Tuesday, July 15th, 2014 - Charlie-Helen Robinson

The South Australian Groundsprayer Association (SAGA) had as their theme for the 2014 Annual Industry day “Life Beyond Glyphosate”. Glyphosate is a broad-spectrum systemic herbicide used to kill weeds, especially annual broadleaf weeds and grasses known to compete with commercial crops grown around the globe. Those weeds that are growing a resistance to the chemical are being called “superweeds”.


SAGA was formed 15 years ago to represent commercial spray contractors throughout South Australia, promoting and safeguarding the interests of the industry. The Bay Function Centre at Glenelg, was filled to the brim with interested groups from the agriculture, horticulture, and viticulture sectors, listening to key speakers discuss glyphosate, one of the most widely used chemicals in Australia.


First key note speaker, Dr Peter Boutsalis from the University of Adelaide, got the audience going by explaining which weeds develop resistance; and explained that differing levels of resistance can stem from differing concentrations of  enzymes. He said, “It’s similar to when he drinks 5 beers, he knows he’d be under the table… but they’d be many who would not.”


Peter told the group that to use only one form of control is useless. He said “farmers know it, we must embrace it.”


Farmers are hand-weeding, using tractors to turn over soil between crops, and using other herbicides in addition to glyphosate.


His studies show the weeds that are developing the resistance to glyphosate include Annual Rye Grass, Fleabane, Windmill Grass and Feathertop Rhodes Grass.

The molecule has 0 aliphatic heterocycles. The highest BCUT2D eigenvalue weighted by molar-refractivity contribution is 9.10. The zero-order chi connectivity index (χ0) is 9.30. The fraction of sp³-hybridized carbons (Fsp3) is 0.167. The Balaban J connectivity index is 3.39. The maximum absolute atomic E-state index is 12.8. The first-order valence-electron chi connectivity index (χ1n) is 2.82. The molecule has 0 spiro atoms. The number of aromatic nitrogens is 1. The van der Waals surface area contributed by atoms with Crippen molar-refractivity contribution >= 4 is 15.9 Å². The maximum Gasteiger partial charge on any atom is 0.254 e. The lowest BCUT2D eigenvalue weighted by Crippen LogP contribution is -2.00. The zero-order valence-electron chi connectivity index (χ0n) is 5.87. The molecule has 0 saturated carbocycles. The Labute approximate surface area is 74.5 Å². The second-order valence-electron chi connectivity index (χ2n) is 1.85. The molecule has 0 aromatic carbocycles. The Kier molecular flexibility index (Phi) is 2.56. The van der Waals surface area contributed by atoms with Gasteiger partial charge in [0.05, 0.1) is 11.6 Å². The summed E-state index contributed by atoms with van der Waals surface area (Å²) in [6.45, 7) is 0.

SAGA’s Annual Industry Day looked at the current situation of weeds with resistance in Australia, explored options for prolonging the active life of glyphosate, and presented alternative herbicides and non-chemical ways of controlling weeds.


Second speaker, Chris Penfold, from University of Adelaide offered solutions to kill weeds without chemicals, with suggestions like using Wallaby Grass being used between grape vines, to provide an option that also sits well within its environment. However, many solutions have proven costly to farmers and land developers and not been deemed viable.


The issue is an ongoing discussion.





SAGA’s 2014 Industry Day: Life After Glyphosate

Held 4 July 2014, Adelaide




1800 991 985


08 8389 1854


[email protected]


9 Quinns Road, Forreston, SA, 5233



For further information, or any specific questions, comments or concerns you or your company may have, please contact the Smith & Georg offices.


 You could also check the Frequently Asked Questions (FAQ) page on their website.

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Charlie-Helen Robinson

As a professional contractor Charlie develops and manages communication, media and online or social media strategies, providing advice to maintain business reputations.

She makes sure business gets the right message out at the right time.

Charlie-Helen Robinson
M: 61424644624
W: charlierobinson.wordpress.com


Glyphosate, weeds, agriculture, horticulture, viticulture, Adelaide, South Australia, Smith & Georg



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